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David Simon Explains It All For You

April 11, 2010

Pablo Picasso famously said that art is the lie that shows us the truth.

From David Simon’s op-ed piece in today’s New Orleans Times-Picayune (affectionately known as the TP), on truth, fiction and details.

By referencing what is real, or historical, a fictional narrative can speak in a powerful, full-throated way to the problems and issues of our time. And a wholly imagined tale, set amid the intricate and accurate details of a real place and time, can resonate with readers in profound ways. In short, drama is its own argument.

We have addressed this topic on the issue of Creighton Bernette and our friend Ashley, and that will be just the most obvious point of departure for a few of us. There will be so many more.

This is fiction, and if those of us on this blog in or from New Orleans want the story told and told well, then we must forgive them their trespasses, their necessary liberties and revel in the truth revealed.

“Is that a second line? What band is that?”

“Who cares? Just follow those horns.”

6 Comments
  1. rickngentilly permalink
    April 11, 2010 9:08 am

    the weight has unloaded.
    thanks crazy chester.

    finaly a lens i can look thru.

  2. April 11, 2010 9:30 am

    Well, that was a smart move for Mr. Simon to make. Reveal the well-kept little secret that this, after all, is a story-telling process he is involved in. As he remarked in a NY Times piece recently, when asked why he doesn’t make documentaries, “Because I’m not a documentary-maker.”

    You don’t go to see Shakespeare’s history plays for the facts and figures and dates. You go for their rollicking stories and their soaring words. And just how did Homer know what all those Greeks and Trojans were talking about in private so many centuries before he came along? Oops, sorry, turns out “he”, Homer, might have been a “they”, Homeric.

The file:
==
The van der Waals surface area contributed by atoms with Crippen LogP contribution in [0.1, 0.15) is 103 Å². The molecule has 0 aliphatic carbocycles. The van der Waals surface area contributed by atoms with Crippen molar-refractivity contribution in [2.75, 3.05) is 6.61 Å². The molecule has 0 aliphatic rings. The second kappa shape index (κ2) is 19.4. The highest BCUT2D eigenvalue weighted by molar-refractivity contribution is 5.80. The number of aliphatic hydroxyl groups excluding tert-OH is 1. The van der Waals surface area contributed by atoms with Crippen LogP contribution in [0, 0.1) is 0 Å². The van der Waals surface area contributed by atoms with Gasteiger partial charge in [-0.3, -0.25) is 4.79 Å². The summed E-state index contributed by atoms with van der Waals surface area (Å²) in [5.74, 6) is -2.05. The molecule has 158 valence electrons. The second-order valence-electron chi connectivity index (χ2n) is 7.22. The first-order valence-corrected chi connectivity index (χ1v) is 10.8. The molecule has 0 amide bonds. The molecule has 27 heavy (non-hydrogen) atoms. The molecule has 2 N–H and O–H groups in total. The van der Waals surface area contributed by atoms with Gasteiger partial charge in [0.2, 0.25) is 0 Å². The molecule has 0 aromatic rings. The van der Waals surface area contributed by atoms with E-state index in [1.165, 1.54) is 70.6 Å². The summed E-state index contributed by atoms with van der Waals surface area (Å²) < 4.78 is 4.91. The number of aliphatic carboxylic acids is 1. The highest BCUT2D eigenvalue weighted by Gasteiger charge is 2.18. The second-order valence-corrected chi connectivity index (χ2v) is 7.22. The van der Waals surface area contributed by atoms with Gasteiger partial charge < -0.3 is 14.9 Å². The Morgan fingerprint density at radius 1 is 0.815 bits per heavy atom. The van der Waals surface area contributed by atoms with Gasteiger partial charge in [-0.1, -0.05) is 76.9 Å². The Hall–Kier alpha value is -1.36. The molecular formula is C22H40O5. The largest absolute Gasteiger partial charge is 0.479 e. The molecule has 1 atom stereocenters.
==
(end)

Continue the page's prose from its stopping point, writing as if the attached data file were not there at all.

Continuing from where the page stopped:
One thing I know in my blood and bones is that whenever the first shred of consciousness entered into some long-ago primordial creature, that creature immediately sought out another and demanded, “Tell me a story.”

  3. April 11, 2010 11:44 am

    What a writer, that Simon guy. He is not apologetic, he is not begging us to be gentle with him, but rather quite entertainingly states, “here’s what we did, we hope you like it.” For good or ill, Simon and his work have a thick cloud of expectations surrounding them, such that those of us who are predisposed to like Treme will like it, and those who are predisposed to find fault will indeed find fault. Those who are indifferent (where might they be?) will be the ones to truly judge the show on its own merit. I can’t wait for the concept of the Magic Hubig’s to get spread around. Simon’s mentioned it before…

  4. April 11, 2010 11:48 am

    Love this blog and the cast of characters who are posting to it.

    We put this up today and will be ding one of these for each episode as well as a post-episode scene break down by a “nola expert.: Hope y’all will take part:

    http://nola.humidbeings.com/tremeter

  5. April 11, 2010 12:28 pm

    Hell, I’m wanting me some Magic Hubig’s about right now. I’ve never had that one before.

  6. Once KamaAina permalink
    April 13, 2010 3:57 pm

    As soon as I heard John Goodman lacing into that rant at the foot of the CCC, I knew. Just like I knew who was behind me in your kitchen that magical Twelfth Night when I heard that crystal-clear stream of profanity!

    Then I picked up today’s NY Times (I’m up here visiting Mom and Republican Stepdad, else my HBO-less self would never have seen it!) — and let out a shriek loud enough to cause Mom to jump out of her skin! Well done, mon ami.

    Finally, at this moment, a longtime friend of ours is likely somewhere around Richmond, on her way to join her daughter and son-in-law in the World’s Most Interesting City. I trust y’all will make her feel welcome.

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